- BBC News: “‘Sea Monster’ Whale Fossil Unearthed”
Described as “a kind of a sea monster” by Paris Natural History Museum director Christian de Muizon, the whale—what remains of it—was discovered in Peru two years ago. Most prominent are the fossil’s large, menacing teeth. Although similar in many ways to the modern sperm whale, the fossil has teeth on both upper and lower jaws (unlike the sperm whale), and its teeth are more than twice the length and diameter of the modern sperm whale’s.
“Leviathan is not merely the stuff of myth and legend.”
The whale’s fearsome teeth, combined with an estimated length for the body of 56 ft. (17 m), suggests the creature was a fierce predator—feeding on prey up to 26 ft. (8 m) long. That may have included ancient dolphins, seals, and even other whales.
Just as interesting are the names the scientists have given the fossil and its ilk. Drawing on literary inspiration from both the Bible and Moby Dick, the scientists dub the creature Leviathan melvillei in their description in Nature. The authors also note that, in the BBC’s words, “Leviathan is not merely the stuff of myth and legend.”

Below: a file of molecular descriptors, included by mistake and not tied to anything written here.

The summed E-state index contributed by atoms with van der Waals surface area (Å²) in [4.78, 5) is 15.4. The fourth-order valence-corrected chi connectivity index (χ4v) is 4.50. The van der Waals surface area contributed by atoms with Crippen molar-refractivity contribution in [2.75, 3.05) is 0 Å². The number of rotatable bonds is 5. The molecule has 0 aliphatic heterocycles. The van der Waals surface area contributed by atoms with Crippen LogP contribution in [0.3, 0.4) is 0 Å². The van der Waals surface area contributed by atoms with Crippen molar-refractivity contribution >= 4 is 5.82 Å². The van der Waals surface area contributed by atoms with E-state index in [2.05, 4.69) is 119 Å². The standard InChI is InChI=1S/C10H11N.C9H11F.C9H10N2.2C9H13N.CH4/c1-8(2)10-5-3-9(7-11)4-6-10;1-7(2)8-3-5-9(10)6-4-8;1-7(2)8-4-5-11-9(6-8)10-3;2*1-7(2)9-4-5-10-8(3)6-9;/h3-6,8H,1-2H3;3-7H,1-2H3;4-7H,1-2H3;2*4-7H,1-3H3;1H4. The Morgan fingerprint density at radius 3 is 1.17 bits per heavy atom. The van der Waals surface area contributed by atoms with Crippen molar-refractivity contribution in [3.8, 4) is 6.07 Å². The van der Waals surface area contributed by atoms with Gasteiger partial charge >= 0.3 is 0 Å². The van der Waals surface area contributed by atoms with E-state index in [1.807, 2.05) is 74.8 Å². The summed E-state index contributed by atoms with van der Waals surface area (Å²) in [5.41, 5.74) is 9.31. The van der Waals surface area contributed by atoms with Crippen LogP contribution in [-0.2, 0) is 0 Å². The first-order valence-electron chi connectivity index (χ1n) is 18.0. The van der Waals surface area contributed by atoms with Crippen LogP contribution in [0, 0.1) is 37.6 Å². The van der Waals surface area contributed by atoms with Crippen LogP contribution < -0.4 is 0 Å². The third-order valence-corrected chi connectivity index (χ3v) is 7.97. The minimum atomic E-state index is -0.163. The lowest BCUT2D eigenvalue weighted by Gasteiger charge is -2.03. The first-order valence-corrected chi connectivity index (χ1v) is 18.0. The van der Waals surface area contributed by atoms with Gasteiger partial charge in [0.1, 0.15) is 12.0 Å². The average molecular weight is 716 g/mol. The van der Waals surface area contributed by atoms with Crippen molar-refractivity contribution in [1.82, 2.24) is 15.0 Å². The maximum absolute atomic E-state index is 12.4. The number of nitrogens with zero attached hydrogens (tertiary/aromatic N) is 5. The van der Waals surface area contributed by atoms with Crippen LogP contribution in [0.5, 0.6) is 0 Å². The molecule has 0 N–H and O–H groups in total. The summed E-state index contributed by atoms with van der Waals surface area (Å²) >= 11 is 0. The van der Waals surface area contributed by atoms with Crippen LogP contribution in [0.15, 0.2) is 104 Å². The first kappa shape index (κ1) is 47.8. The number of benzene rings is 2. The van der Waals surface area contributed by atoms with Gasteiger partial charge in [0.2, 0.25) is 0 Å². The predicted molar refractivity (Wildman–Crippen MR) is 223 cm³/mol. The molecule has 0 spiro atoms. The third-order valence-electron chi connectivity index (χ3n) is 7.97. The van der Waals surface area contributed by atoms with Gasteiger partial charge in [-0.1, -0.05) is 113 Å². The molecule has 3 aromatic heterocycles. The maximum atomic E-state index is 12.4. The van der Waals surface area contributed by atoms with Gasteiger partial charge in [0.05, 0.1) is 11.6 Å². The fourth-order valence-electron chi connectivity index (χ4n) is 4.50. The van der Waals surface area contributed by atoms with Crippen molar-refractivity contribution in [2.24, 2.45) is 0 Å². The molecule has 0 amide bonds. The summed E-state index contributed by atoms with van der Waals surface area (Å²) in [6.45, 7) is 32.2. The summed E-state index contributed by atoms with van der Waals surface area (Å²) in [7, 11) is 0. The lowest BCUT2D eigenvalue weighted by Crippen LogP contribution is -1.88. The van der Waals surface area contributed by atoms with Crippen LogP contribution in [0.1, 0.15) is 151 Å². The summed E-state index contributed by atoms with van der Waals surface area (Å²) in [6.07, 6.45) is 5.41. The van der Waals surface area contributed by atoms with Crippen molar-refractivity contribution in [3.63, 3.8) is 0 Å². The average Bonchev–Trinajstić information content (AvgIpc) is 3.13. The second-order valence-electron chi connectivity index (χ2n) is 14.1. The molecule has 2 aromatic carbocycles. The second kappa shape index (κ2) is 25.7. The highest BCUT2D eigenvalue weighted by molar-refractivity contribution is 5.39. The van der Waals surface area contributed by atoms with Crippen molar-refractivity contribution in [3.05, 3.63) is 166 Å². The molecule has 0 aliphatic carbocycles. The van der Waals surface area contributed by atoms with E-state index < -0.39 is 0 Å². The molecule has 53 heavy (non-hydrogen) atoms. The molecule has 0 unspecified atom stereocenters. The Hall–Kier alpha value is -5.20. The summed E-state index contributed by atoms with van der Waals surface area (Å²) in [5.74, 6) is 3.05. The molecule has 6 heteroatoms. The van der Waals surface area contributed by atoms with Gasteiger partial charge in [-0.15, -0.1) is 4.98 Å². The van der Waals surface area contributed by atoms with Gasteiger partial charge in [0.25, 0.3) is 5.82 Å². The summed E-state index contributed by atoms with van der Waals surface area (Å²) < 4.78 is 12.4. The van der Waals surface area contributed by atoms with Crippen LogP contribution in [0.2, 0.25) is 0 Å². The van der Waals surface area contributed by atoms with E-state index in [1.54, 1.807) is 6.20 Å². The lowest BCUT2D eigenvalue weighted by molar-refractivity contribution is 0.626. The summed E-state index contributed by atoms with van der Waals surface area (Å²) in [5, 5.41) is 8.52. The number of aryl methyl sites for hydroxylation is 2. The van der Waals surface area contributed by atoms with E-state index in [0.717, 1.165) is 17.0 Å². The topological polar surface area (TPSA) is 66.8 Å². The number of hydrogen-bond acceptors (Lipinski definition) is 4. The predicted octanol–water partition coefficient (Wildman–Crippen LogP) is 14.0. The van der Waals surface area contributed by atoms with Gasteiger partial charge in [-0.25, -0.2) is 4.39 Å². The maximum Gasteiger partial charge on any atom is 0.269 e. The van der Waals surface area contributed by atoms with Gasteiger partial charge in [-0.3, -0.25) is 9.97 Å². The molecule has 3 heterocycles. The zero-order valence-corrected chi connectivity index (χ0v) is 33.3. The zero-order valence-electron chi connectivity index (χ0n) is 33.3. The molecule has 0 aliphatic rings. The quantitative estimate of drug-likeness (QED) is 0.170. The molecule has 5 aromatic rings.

We agree, of course—because the Bible describes or refers to Leviathan in several places: Job 3:8, Job 41, Psalm 74:14, Psalm 104:26, and Isaiah 27:1. But while Leviathan is, indeed, described as having “terrible teeth all around” his face (Job 41:14), it is also described as having “rows of scales” (Job 41:15) that deflect swords, spears, darts, javelins, and arrows (Job 41:26, 28). Beyond that, Leviathan is called a “serpent” and a “reptile” or “dragon” (Isaiah 27:1). The Bible therefore paints a clear picture of Leviathan as a creature very much like a plesiosaur or other ancient marine reptile—not a whale. The reporting scientists can get away with the use of this term given its broad meaning as a frightening sea creature, and given problematic biblical interpretations that suggest Leviathan was a whale even while ignoring what the Bible actually says. Based on a plain interpretation of Scripture, however—and therefore concluding that humans shared the earth with dinosaurs and other ancient reptiles—we think fossils such as this one found in Dorset may more accurately be called “Leviathan.”
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